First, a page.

How to Photograph Reptiles and Amphibians with Flash

After stepping into the world of wildlife photography, it quickly becomes apparent that the “perfect” conditions rarely present themselves. It could be the weather, difficult terrain, an animal’s unsightly pose (or often, its absence altogether), or a mix of all of the above. As a photographer looking for results, it’s important to do all you can to tip the balance of events in your favour.

This is especially true when the animals you pursue reside in testing environments. From sparsely lit rainforest floors and pitch-black caves, to shadow-filled desert plains and knee-high prairies, many of the habitats in which herps (amphibians and reptiles) call home feel like they were created to test a photographer’s patience.

Add into the equation the fact that many herps are nocturnal, and it’s easy to conclude that more often than not you’re going to need an artificial source of light to achieve favourable results.

Brown House Snake
Brown House Snake (Boaedon fuliginosus) 100mm – ISO 400 – 1/125 – f/16

In this tutorial, we’ll look at how to use flash to deal with low-light and nighttime conditions. We’ll discuss the gear you’ll need before setting out, and we’ll also see how to use diffused light to produce images where the subject pops – or to simply fill in shadows to prevent underexposed areas in your work.

For the sake of this tutorial, we will make the assumption that you understand the exposure triangle, composition and the set up of your camera with the right lens for the picture you have in mind. Therefore, the only thing holding you back is a lack of light, whether caused by a setting sun, heavy forest cover, or the fact it’s nighttime.

Termite Nest Frog
Termite Nest Frog (Ramanella variegata) 100mm – ISO 400 – 1/200 – f/18

What gear do you need for flash photography?

The first thing is to ensure you have enough light. This will be for illuminating your subject or the surrounding area.

In some cases, like soft fill lighting when the subject is positioned right in front of your lens, the built-in flash on your camera may suffice. However, built-in flashes do have their limitations.

For those who want more control over lighting options, it’s best to invest in a more powerful external flash for your camera setup.

Malabar Pit Viper
Malabar Pit Viper (Trimeresurus malabaricus) 100mm – ISO 400 – 1/200 – f/18

1. External flash

In reptile photography, you are often close to your subject and capable of dictating its proximity to the flash. This means even the weakest external flash units should do the job required.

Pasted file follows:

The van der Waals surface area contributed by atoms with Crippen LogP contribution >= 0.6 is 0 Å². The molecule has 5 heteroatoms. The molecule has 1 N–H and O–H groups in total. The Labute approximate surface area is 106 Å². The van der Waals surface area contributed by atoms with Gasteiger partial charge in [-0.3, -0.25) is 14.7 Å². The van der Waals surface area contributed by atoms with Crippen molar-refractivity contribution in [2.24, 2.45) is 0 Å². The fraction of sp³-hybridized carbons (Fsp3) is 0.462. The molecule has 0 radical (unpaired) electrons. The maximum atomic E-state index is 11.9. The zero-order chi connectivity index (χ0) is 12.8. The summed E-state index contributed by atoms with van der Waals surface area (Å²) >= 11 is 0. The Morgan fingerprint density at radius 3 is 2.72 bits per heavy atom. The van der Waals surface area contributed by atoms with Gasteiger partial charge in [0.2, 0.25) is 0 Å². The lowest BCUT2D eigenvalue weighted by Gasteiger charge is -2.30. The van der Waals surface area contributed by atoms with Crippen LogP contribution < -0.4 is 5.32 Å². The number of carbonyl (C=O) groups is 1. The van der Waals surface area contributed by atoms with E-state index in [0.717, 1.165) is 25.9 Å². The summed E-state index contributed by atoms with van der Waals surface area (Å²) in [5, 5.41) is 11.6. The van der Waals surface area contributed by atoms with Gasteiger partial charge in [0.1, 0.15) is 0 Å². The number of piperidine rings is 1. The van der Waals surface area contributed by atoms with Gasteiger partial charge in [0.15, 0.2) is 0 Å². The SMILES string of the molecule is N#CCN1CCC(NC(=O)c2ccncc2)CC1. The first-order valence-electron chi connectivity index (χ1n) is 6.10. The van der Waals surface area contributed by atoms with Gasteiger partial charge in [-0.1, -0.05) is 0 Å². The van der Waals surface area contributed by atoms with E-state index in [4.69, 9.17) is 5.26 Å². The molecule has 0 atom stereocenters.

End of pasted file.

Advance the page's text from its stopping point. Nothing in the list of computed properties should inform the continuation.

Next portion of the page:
This is because, for the most part, it is the freedom and positioning of the light that make an external flash unit beneficial, not the power it provides.

2. Flash trigger / flash cord

Check if your camera can wirelessly communicate with your external flash. If not, make sure you have a flash trigger or flash cord to connect the two.

While a trigger provides greater freedom, the choice between that and a cord comes down to your personal preference and comfort in the field.

European Cat Snake
European Cat Snake (Telescopus fallax) 100mm – ISO 200 – 1/200 – f/6.3

3. Torch / headlamp

If you’re shooting at night, you’re going to need at least one light source, like a torch or headlamp, that gives you the ability to see what you’re doing.

In addition to this, try to have a second camera-independent light source which can remain focused on your subject. This constant light allows your camera to focus more quickly and, should the animal be potentially dangerous or likely to flee, helps you to keep sight of it.

4. Diffuser

Outside of your lens, flash and camera body, diffusers are arguably the most important piece of kit in a herp photography setup. A good one delivers smooth, consistent light which gives your image depth and appeal. A bad one gives your images hot spots and delivers a product which looks like it came from a point-and-shoot camera.

Types of diffuser to use

The type of diffuser you choose to use comes down to the composition and style you’re looking to achieve in your work. In general, these are two diffuser options I recommend for achieving a high-quality look to your amphibian and reptile photography.

Philippine Sailfin Lizard
Philippine Sailfin Lizard (Hydrosaurus pustulatus) 100mm – ISO 400 – 1/125 – f/16

When you’re starting out, it’s a good idea to remember that the more diffused the light is, the more pleasing the results will be. This principle dictates the thickness of the diffuser face and its size.

1. The DIY Softbox

The benefits of DIY softboxes are numerous. These camera-mounted setups stretch from above the front of your lens and usually anchor to near the hot shoe, creating a transparent wall to diffuse the light coming from your built-in flash or hot-shoe mounted flash.

This style of diffuser is an ideal starting place for photographers looking to dip their toes into herp photography. They are easily crafted from cheap packing materials, making them budget-friendly and lightweight – which is ideal for in-field shooting. And, perhaps most importantly, these diffusers produce stand-out results.

Jackson’s Chameleon
Jackson’s Chameleon (Trioceros jacksonii) 11mm – ISO 400 – 1/80 – f/11

In addition, because these diffusers mount on the camera, they provide greater freedom than an off-camera option as your second hand is free to stabilise or adjust your camera settings, which may be preferable for some.

The exact design of your DIY softbox will depend on your camera body and whether you’re using an in-built or hot-shoe mounted external flash. The most important element is to create a wall, usually curved towards where the subject would be, to diffuse the light coming from your flash. It’s a good idea to add velcro or elastic braces to hold the diffuser in place when it’s mounted on the body.

2. Off-Camera Flash With a Softbox

The second option is fitting a diffuser to your external off-camera flash. This flash setup is extremely versatile in terms of light position and direction.